You know you need to say no to some things. I have an idea about what might be holding you back.
Every day, people want your time, energy, money, expertise… you name it, someone wants it. And as hard as you’ve worked to build your capacity, you know you have a limit. No one has unlimited resources.
At work, if a colleague, client, subordinate or the person you report to comes to you for something, what do you do?
Do you take a beat and give yourself a chance to say no? Or do you instantly start to problem-solve?
Lots of high performers blow past their chance to say no in their rush to put out a fire. They’ll say they aren’t in a position to say no, either because of who asked, or the urgency of their work, or because they are the only person who… you fill in the blank that fits for you.
The truth is, you have the right and responsibility to say no to your colleagues, clients, subordinates, and superiors if that’s what needs to happen.
C-Suite readers, this is especially critical for you because your board pays you to protect and grow the company. To do that, you need to:
In other words – you need to be especially comfortable saying no to people. What’s more, you can’t jump in to rescue the senior staff who aren’t able to say no. If you do, they train their managers to bail their people out. Everyone is weaker for it.
Listen, there’s no shortage of opportunities for you to say yes to people. Trust me. You’ve got mail. It’s up to you to see the opportunities to say no so that you can protect capacity for the things that matter and deliver real value.
What do you need to know about saying no to people at work?
I’m working on an article called Top 3 Things High Performers Need to Know About Saying No. And if there’s interest, I might follow it up with: How to Say No the Right Way.
When you think about what really stopped you from saying no to something or someone this week, or what you think would need to change for you to be more comfortable saying no to people, is there a shift that you think I could help you with? Drop me a line if you have an angle you’d like me to address in the article, or if you want to discuss my consulting and coaching services. Either way, I’m curious to hear what you need to know about saying no. Cheers!
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The first thing you need to know about having a high productivity day tomorrow is that it starts with the last thing you do today.
Habit 1: End your day with a plan for the next day.
One of the biggest pits I see busy managers and leaders fall into is that they work to exhaustion and leave the office without setting a plan for what they need to get done the next day.
Starting the day with a plan for what you have to achieve is key to having a highly productive day. That plan can and should be crafted in advance so you can: Continue reading…
In theory, hiring a friend onto your team should be a great idea. You know them. You already trust them. You have mutual respect. Why wouldn’t it work?
The reality is that transitioning a peer-to-peer friendship to a manager-subordinate relationship rarely goes smoothly. Why? Because people don’t create new contracts upfront.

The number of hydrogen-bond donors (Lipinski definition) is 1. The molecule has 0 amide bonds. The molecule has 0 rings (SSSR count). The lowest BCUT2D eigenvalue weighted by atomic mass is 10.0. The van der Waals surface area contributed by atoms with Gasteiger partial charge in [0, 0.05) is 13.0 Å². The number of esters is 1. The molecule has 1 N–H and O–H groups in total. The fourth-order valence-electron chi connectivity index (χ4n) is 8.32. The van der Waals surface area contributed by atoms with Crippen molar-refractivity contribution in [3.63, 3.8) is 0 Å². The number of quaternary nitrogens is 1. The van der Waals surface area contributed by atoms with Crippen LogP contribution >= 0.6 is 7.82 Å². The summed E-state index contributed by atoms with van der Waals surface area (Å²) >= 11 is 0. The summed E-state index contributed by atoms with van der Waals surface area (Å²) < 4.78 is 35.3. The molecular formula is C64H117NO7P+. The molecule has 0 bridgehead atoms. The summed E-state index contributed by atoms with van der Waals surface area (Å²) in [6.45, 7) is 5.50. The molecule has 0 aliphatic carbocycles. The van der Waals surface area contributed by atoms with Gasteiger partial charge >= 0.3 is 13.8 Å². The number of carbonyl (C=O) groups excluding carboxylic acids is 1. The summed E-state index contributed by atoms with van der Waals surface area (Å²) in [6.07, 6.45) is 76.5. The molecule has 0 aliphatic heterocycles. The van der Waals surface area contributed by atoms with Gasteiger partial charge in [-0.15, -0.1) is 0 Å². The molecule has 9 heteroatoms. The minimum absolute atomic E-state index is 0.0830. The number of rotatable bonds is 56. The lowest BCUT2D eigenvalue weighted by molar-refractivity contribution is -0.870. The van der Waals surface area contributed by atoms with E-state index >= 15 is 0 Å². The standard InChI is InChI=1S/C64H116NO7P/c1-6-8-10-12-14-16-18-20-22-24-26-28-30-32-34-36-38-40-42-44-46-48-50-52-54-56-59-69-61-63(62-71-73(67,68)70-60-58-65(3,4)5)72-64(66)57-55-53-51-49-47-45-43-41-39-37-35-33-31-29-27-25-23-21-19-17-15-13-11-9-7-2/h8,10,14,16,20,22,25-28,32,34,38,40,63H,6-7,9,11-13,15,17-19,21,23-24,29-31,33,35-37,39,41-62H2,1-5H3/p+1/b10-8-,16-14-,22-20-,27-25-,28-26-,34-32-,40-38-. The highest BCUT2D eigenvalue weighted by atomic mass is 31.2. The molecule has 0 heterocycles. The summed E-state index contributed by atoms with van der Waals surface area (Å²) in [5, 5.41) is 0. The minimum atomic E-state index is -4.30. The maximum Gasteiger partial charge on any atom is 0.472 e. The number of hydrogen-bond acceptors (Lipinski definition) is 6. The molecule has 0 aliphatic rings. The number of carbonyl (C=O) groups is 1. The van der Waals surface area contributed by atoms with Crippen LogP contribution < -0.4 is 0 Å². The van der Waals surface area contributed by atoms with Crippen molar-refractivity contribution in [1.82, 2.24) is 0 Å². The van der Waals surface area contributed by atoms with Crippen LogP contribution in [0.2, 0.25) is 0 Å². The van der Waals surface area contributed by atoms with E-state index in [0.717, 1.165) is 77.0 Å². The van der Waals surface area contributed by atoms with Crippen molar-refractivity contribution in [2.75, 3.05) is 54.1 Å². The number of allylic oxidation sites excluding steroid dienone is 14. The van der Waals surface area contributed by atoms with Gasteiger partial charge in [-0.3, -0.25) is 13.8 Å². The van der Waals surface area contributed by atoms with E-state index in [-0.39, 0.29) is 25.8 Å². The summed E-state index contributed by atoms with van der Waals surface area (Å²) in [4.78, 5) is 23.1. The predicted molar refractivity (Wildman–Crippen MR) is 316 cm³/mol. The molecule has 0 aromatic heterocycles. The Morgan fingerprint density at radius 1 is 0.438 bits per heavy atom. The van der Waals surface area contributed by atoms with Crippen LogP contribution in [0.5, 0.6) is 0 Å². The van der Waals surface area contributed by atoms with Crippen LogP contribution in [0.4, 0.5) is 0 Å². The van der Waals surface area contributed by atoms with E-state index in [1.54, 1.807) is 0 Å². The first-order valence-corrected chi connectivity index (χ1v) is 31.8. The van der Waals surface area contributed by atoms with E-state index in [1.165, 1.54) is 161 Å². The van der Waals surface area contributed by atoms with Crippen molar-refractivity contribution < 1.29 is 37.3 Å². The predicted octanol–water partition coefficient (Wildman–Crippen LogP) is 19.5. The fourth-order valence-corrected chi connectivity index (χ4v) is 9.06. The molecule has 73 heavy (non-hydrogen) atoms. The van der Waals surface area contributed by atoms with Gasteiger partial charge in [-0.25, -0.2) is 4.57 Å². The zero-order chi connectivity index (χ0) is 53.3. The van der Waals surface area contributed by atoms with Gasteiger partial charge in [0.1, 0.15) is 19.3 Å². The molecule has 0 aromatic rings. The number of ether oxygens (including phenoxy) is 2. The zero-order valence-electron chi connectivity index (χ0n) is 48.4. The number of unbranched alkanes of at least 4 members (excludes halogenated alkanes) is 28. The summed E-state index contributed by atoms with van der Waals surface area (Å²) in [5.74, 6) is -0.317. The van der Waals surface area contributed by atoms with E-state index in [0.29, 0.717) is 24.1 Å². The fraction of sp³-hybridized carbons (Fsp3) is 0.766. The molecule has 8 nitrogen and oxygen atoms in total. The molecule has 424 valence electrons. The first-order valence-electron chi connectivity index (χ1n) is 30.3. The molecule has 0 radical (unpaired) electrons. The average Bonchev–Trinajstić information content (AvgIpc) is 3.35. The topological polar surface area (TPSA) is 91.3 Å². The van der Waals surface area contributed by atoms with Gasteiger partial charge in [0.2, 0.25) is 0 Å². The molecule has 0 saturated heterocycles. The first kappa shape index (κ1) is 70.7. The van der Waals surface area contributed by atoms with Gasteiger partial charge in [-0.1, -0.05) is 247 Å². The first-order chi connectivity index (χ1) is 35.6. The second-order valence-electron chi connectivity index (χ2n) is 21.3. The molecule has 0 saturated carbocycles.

Expectations weigh on all of us. But there are expectations, and expectations.
Managers are busy people, but if you’re non-stop busying yourself with meetings, emails and day to day operations you aren’t really doing what you were hired to do.
You weren’t hired to make the inevitable happen. Continue reading…
Just as a complete breakfast sets you up for the day, starting your work day with a complete plan can set you and your team up to accomplish great things. Ideally, most days you start with a plan.
But when demands are at their peak, people often convince themselves to skip the plan and just dive in.
That got me thinking, what if there was a recipe – a fast and easy to remember checklist – of the leadership ingredients you fundamentally need to best serve your team; a Leadership Smoothie if you will.
Let’s do it.
Take a minute to think about the most important project on your plate. How big does it feel? How much weight does it have? How much time should you devote to it?
Now here’s the big question. What if you only had one hour to do it? That’s it. Just one hour. Gulp.
How would you prepare for the hour? How would you prioritize it? What would you absolutely have to get done? How would you wrap up it up effectively?
In golf, winners dole out fewer strokes than their competitors. In management, the opposite is true.
A “stroke” is a unit of human contact and recognition: a pat on the back, applause, a congratulatory note, a hug, an award, or praise. Continue reading…
If you are like most people I work with, time is scarce right now.
For those of you looking for a quick exercise to wrap up the year and step into 2011, try this. Continue reading…
In every human culture, stories are used to pass down knowledge, history and wisdom. They are used to entertain, inspire and motivate. And they are used to connect people through recognizably similar experiences.
So why don’t more leaders share personal stories?
If you are holding back from sharing stories for any of those reasons, here’s why you need to get over them. Continue reading…
Chris Obst’s article Go Team, published by the BCB Communicator magazine is posted here with the permission of the publisher.